I recently taught the fourth class in my animal communication program. Although I enjoy teaching all of the classes this one is very special to me as we study wild animals, and the plant and nature spirit kingdoms. Communicating with a wild animal is different and more challenging than someone’s pet. For instance they may not have a name or be comfortable with a mind to mind and spirit to spirit connection. Often we need to ask an animal’s diva or body elemental for help with communicating.
For my students to practice this type of communication we visit the rescued wild animals at either the GW Animal Park or the Safari Wild Animal Reserve that are in my area. The dedicated employees and volunteers at these rescue facilities look forward to our visits and often ask us to help them resolve any issues that they need help with. This last trip was to the Safari Wild Animal Reserve and a few of the volunteers had made arrangements to meet us there with questions and concerns about some of the animals.
When we arrived and walked into their main room we all stood in awe with huge smiles as there in front of us was one of the volunteers, Carol sitting in a large upholstered chair with a six month old kangaroo, named Erwin snuggled up under her arm. Erwin was dressed in a pair of coveralls with a blue and white striped shirt. The clothing was tailored to fit him perfectly down to the hole in the back to accommodate his large tail and the tiny cuffs for his wrists. We discovered that Erwin had fractured his neck when he ran head long into a fence, and was left with some brain damage. Through Carol’s constant care and dedication, Erwin’s fracture had healed nicely and he could now hop a step or two on his own.
Carol went on to confide that prior to helping at the park she suffered from severe depression and had attempted suicide. But everything changed once Erwin came into her life and it was not by chance that his accident happened one week after she started volunteering. Her comment was, “We have saved each other.”
We can make agreements while still in spirit to enter into each others lives on the earth plane and to share experiences. Certainly, this is true for Erwin and Carol who are taking care of each other. When we connected to Erwin his comment was, “I am in my perfect place” and that he is contented and happy with his life just as it is. Carol is now doing art projects and becoming part of a community, living life from a much happier place. How beautiful to be saved by a kangaroo.
Mike, another volunteer had some concerns regarding two female wolves he cared for. Even though he was their caretaker for over a year he could still not approach or touch the wolves and felt that they didn’t like him. These wolves could not survive in the wild as they had been raised by humans who relinquished them to the park. Now they lived in as natural habitat as possible with large oak trees, huge boulders, and warm safe houses.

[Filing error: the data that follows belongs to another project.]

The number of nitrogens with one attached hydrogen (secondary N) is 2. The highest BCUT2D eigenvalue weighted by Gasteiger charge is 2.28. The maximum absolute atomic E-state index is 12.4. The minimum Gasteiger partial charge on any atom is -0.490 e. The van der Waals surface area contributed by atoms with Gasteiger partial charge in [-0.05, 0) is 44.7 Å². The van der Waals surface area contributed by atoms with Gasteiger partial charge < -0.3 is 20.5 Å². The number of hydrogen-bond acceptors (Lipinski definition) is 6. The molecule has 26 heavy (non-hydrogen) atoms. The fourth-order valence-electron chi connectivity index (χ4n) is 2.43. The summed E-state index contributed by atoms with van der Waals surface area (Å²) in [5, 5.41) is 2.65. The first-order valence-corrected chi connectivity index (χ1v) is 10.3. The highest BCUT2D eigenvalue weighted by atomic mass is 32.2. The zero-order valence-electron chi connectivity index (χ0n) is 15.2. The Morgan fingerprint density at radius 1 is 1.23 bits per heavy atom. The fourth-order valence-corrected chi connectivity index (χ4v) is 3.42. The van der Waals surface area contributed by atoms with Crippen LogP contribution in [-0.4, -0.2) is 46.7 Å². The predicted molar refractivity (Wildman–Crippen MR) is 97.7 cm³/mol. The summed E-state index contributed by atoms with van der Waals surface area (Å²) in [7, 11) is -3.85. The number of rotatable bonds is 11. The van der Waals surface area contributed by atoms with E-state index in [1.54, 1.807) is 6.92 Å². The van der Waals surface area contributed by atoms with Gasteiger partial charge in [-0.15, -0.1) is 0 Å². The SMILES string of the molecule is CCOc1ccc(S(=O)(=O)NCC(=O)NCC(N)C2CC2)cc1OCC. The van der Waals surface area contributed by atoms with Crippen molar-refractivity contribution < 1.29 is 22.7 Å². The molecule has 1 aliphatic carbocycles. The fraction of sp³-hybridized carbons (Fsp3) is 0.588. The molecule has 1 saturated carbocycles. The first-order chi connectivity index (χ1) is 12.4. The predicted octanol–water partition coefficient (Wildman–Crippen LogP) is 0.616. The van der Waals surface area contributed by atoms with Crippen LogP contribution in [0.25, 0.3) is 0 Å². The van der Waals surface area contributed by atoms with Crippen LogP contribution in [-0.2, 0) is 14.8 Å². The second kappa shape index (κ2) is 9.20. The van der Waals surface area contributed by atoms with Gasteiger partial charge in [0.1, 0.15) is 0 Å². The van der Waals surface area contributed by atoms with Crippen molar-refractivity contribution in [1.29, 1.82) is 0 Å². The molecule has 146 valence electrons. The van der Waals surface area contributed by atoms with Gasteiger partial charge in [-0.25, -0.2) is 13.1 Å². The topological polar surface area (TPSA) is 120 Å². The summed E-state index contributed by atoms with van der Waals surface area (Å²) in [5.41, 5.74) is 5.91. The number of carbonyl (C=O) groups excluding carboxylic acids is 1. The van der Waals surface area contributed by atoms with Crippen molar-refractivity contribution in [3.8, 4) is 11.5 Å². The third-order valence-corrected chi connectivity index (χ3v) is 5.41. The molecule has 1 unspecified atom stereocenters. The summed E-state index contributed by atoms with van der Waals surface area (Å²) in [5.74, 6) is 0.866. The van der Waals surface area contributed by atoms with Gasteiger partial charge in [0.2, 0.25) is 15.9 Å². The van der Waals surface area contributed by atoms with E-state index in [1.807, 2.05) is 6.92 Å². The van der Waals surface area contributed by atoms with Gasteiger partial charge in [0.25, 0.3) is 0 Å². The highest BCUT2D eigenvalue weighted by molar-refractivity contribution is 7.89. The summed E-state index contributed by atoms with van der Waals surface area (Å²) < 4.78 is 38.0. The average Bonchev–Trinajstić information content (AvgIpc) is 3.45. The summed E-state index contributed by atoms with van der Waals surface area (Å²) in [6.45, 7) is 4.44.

Mike mentioned that he knew the wolves liked wild game such as buffalo or venison better than ground hamburger by the way they ate their food. He also shared that he would sit in a chair in their pens so the wolves could be used to him just being there. One morning when Mike arrived he noticed three holes dug into the ground near the front fence under a large oak tree. Two of the holes were the shape and size of the wolves and the third was the same as Mike’s chair. They had dug a cool place to lay for themselves and Mike. Absolutely, they were letting him know he had been accepted.
We watched and listened to Mike as he worked around the wolves. His voice was soft and melodic, his movements fluid and even. I felt a heart connection to the wolves and knew that they understood Mike would not harm them. They also felt completely comfortable with him in their habitat even though they were pacing back and forth and staying out of arms reach. When I asked about their actions they communicated that through centuries of being in the wild and caring for their young this type of behavior was normal and natural for them. Being leery was a part of their nature and not a reflection of how they felt about Mike. The minute I explained this to Mike he was very relieved and felt a deeper appreciation of the wolves.
These two stories made me think of how we can chose to view the events that happen to ourselves and those in the world, which are often made through the filters of our own inner suffering. We could look at Erwin’s accident as tragic and wrap a lot of sadness around it. We could judge the people that originally raised the wolves and abandoned them to the park. Or we could choose to see that all events have a reason and from the words of Erwin are in their perfect place. During this holiday season finding gratitude in the smallest of things, like a hole dug out of caring by a wolf or the giving of one’s self to a wounded human can change our entire outlook of our world. Sensing the profound connection and miracles in life, can there be a greater gift?
Love to all,